Our "pilot project" uses the concept of Hydroponics only without the use of soil as a growth medium.  Aquaponics is a relatively new concept but not entirely unproven in the world.  Essentially an Aqua Project requires a nutrient rich water source, in our case a fish pond, and a grow table through which the nutrient rich water can flow.  It is a well know fact that fish waste in fresh water is a very good source of nutrient for ground crops.  One of the best tropical fish for the project is Tilapia; a freshwater/warm-water fish.  The Tilapia can thrive in a small tank system because they are considered a bottom feeder species.  In other words, they eat the moss and algae that grows on the rocks in a pond.  They also grow extremely fast and produce a large amount of waste each day.  The waste forms the nutrient stock within the water system.  In turn, the water from the pond can be moved into a growth table where you have your plants.  Plants are suspended above the table with only their roots reaching into the water.  In this way the plants draw the necessary nutrients for growth directly from the water; because the water is heavy with fish waste the plants can grow up to twice a fast and produce fruits or vegetables much larger than normal.  The grow table can be easily expanded to contain a variety of crops and virtually any kind of vegetable an fruit can be grown only in water!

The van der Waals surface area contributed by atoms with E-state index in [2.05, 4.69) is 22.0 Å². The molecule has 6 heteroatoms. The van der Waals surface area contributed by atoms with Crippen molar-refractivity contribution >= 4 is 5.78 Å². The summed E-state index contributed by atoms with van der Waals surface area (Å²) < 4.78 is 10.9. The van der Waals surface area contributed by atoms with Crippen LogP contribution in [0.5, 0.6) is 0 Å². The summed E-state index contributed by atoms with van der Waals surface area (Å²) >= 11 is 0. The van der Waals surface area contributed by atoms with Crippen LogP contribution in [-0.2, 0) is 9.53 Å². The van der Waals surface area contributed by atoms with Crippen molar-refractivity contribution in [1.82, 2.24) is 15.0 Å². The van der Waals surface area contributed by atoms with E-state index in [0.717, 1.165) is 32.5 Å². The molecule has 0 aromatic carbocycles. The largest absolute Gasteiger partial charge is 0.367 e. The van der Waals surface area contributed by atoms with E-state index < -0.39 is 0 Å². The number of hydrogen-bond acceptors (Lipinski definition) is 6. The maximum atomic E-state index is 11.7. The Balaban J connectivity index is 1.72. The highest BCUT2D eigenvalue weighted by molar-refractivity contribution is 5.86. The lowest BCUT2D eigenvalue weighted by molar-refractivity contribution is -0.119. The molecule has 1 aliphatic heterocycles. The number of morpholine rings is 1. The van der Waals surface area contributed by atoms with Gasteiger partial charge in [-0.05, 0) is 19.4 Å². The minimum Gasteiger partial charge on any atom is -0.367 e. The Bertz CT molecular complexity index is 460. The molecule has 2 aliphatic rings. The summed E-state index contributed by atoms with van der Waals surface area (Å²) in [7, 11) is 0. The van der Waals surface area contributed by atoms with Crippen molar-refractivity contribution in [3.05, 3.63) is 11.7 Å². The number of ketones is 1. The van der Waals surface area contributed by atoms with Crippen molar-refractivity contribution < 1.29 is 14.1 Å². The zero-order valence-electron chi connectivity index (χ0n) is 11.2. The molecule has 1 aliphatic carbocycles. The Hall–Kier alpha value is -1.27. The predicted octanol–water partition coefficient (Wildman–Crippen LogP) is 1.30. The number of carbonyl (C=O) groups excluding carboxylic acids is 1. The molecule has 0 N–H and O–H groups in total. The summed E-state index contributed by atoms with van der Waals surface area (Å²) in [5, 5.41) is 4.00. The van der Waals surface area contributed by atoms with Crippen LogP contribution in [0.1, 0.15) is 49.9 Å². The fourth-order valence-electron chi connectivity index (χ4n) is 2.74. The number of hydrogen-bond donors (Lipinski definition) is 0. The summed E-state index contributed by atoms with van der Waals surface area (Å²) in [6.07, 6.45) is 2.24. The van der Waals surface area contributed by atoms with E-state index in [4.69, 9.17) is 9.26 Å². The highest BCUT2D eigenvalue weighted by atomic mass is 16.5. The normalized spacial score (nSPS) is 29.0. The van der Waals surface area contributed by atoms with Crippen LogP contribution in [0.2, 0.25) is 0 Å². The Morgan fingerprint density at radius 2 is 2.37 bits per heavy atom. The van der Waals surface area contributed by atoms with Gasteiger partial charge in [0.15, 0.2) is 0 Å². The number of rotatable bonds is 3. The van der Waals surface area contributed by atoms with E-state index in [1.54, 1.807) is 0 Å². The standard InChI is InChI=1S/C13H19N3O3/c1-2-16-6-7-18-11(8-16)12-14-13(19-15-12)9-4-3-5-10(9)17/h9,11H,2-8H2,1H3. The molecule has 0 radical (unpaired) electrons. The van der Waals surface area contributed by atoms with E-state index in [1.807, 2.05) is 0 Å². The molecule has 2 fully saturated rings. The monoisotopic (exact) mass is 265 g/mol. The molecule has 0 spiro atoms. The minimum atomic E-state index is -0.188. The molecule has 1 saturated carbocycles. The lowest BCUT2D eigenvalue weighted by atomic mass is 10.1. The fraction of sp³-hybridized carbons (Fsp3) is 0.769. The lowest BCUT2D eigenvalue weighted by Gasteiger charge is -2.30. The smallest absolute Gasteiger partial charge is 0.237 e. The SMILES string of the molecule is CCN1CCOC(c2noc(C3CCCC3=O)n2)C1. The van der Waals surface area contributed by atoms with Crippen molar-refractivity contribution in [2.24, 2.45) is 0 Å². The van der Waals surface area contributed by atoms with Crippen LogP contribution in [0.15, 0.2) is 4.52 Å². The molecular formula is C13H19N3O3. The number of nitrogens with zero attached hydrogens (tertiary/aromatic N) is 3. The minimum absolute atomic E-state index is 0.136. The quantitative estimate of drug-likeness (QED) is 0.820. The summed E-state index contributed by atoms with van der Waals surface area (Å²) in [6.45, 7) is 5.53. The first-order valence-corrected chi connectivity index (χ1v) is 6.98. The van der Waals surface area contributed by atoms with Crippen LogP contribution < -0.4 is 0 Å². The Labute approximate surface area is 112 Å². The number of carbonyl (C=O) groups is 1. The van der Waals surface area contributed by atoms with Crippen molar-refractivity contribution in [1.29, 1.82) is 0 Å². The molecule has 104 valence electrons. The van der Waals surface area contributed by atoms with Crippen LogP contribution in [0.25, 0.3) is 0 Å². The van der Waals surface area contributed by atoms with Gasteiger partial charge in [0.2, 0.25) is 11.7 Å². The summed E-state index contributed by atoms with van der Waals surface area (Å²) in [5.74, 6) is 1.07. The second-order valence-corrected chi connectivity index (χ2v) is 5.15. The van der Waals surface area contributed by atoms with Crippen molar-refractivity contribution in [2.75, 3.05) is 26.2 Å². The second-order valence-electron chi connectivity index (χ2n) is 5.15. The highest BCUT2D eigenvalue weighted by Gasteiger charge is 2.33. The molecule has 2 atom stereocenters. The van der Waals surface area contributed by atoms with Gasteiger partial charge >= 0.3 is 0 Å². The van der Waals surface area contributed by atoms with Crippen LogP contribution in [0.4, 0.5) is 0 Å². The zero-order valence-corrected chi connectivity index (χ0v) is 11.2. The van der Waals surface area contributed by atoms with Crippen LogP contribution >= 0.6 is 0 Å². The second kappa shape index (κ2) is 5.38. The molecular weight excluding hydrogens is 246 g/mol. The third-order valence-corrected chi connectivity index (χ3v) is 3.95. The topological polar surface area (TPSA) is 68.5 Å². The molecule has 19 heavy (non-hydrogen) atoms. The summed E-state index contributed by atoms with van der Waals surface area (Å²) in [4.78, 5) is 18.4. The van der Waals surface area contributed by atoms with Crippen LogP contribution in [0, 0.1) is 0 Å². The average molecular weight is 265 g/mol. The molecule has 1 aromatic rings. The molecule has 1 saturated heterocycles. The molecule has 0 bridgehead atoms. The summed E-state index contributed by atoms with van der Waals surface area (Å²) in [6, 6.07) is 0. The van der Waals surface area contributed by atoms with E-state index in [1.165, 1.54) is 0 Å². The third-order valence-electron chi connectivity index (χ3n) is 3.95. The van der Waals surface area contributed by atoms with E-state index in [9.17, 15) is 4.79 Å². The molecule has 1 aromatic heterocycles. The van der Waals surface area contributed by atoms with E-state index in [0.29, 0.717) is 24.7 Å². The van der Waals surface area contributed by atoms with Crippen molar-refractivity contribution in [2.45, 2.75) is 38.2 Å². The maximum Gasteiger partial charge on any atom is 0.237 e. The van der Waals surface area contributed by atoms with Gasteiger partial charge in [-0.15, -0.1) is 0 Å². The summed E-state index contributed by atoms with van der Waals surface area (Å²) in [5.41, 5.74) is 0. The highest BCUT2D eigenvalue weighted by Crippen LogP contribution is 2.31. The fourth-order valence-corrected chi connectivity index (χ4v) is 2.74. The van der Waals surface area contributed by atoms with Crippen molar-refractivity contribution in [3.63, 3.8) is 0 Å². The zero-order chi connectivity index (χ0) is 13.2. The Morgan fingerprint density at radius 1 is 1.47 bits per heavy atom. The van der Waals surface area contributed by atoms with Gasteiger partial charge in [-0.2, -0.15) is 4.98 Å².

Our project starts of course with a water source containing fish, in our case a large fish pond dug into the ground behind the Guest House.  Once the pond is filled and stocked with tilapia fry, the grow tables can be constructed using cheap PVC tubing.  The tubes are cut in half to become open channels through which the water will flow; all that is required is a small pump to move the water from the pond to the grow tables.

Once the pond is dug out it will be lined with concrete and rocks so we can maintain its shape.  A waterfall will be constructed at the far end.  The waterfall puts oxygen into the water for the fish.  Ducks and geese must be introduced into the system to provided extra nutrient for the fish.

This side view shows the side of the pond ready for grass.  A small bridge will be constructed over the pond so people have access to the garden area.

This area will be used for the greenhouse which will have the grow table inside.  An open-air greenhouse is all that is required; plants grow best with direct/indirect sunlight.

Once we are ready our first crop will be tomatoes and zucchini, two favorite foods here.  Later we will develop a smaller system that is affordable and can be easily funded.  We have several locations where we can test these systems for the local people.  These systems not only provide fresh foods, they are a sustainable system for revenue for a small village.  Each system can be expanded to produce vegetables, fruit and fish for sale to the public.  The entire system will require very little funding to become operational and the benefits are far reaching for the communities we can help.
More information will be forthcoming on this project; first we have to develop a working system here at Rio Vista and then we can "tweak" the bugs out of it to end up with a working prototype for the Mission Field.  Your prayers are welcome as we walk through this project in its infancy. 

Drop us a line if you have any questions or feedback!

Mike and Laura